During today's candidate "forum" — we never have debates anymore — featuring incumbent Mayor Adrian Fenty and D.C. Council Chairman Vince Gray on WAMU's The Kojo Nnamdi Show, Fenty brought up one of his favorite topics: the 1990s and how completely terrible they were for the District. A few of his assertions seemed worth checking, so we went off to do some furious LexisNexis searching.
In one statement, Fenty noted that the job leading what was then the District's Office of AIDS Activities was left unfilled for two years while Gray led the District's Department of Human Services under then-Mayor Sharon Pratt. He cited this fact as an example of poor leadership and executive decision-making on Gray's part.
Standard disclaimer when talking about the early 1990s: Everything in District government was screwed up, so it may be unclear to what extent Gray was responsible for the position remaining vacant for so long.
Upon review, it's hard to blame the two-year vacancy on Gray.
According to a June 4, 1991 Washington Post article:
Mayor Sharon Pratt Dixon yesterday appointed Caitlin Ryan, a nationally known health care researcher, to head the troubled Office of AIDS Activities.
Gay-rights activists have criticized the six-month-old administration for taking too long to fill the post. ...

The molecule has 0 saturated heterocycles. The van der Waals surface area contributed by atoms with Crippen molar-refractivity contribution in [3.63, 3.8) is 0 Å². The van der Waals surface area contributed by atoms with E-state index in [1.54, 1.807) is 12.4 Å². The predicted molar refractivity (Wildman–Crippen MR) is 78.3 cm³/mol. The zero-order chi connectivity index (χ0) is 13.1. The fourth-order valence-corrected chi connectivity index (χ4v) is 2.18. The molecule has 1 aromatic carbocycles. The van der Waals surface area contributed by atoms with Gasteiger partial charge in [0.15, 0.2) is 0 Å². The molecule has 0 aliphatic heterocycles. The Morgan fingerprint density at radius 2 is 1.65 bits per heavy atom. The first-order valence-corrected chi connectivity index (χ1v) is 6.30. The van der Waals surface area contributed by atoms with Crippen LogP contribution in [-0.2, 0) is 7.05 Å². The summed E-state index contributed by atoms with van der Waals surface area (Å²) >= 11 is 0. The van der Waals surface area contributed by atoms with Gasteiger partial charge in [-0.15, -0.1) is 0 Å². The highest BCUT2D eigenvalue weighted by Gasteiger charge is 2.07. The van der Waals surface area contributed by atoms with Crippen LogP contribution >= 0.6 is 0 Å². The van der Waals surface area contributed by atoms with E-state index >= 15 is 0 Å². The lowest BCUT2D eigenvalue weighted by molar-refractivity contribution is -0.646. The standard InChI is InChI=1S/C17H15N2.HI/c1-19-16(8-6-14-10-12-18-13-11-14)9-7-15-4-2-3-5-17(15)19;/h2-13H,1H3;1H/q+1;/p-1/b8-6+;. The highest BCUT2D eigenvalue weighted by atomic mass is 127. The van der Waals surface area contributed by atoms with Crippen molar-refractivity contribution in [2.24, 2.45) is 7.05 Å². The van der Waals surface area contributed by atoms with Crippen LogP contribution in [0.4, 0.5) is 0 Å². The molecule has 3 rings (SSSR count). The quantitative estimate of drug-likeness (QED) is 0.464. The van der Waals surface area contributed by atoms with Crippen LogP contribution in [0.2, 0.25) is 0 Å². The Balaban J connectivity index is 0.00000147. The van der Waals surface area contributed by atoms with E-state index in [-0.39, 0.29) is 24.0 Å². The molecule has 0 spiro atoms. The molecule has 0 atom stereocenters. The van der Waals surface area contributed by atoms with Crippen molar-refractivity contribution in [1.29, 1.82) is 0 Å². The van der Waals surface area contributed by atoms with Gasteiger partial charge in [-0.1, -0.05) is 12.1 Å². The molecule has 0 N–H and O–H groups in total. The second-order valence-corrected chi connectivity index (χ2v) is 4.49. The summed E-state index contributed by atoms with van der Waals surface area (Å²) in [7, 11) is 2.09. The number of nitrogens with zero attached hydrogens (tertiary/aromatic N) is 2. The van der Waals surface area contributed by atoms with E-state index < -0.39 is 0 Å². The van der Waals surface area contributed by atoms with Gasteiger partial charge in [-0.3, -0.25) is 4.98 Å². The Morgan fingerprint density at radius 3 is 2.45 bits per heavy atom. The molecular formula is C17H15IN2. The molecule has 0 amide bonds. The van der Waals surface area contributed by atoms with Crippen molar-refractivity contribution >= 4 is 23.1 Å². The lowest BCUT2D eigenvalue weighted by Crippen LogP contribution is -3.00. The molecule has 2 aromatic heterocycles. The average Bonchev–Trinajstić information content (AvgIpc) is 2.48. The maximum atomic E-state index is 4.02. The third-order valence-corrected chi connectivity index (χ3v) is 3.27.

The D.C. AIDS office has lacked a permanent manager for two years and has been criticized for not spending millions of city and federal dollars over the last four years, at a time of spreading infection by the HIV virus believed to cause acquired immune deficiency syndrome.
This appears to be the two-year vacancy that Fenty was talking about, and only six months of those two years occurred under Gray's leadership at human services.
A Post article from Feb. 21, 1991 outlines some of the reasons for the delay. The administration was focused on dealing with a massive budget deficit, and human services wasn't authorized to start recruiting a director until February. Here's a bit from the piece:
Vada Manager, the mayor's press secretary, said the mayor has "only been in office for 30 days" and has "invested a great amount of time in trying to grasp the budget situation and close the deficit."
This doesn't mean Gray did a fantastic job managing the Office of AIDS Activities. Ryan was dismissed in September 1993 after interfering with the awarding of a contract, according to reports in The Washington Times and the Post. The position would remain unfilled after that until January 1994, when Frank Oldham Jr. took the position, only to resign six months later. At the time, Oldham attributed his departure to a family illness, but HIV/AIDS activists said he was frustrated with the District bureaucracy.
Although there certainly was a good deal of chaos in the agency under Gray, the mayor's timeline on the vacancy was off. And attributing the entire two-year vacancy to Gray is unfair. We give Fenty an Only Kind of True.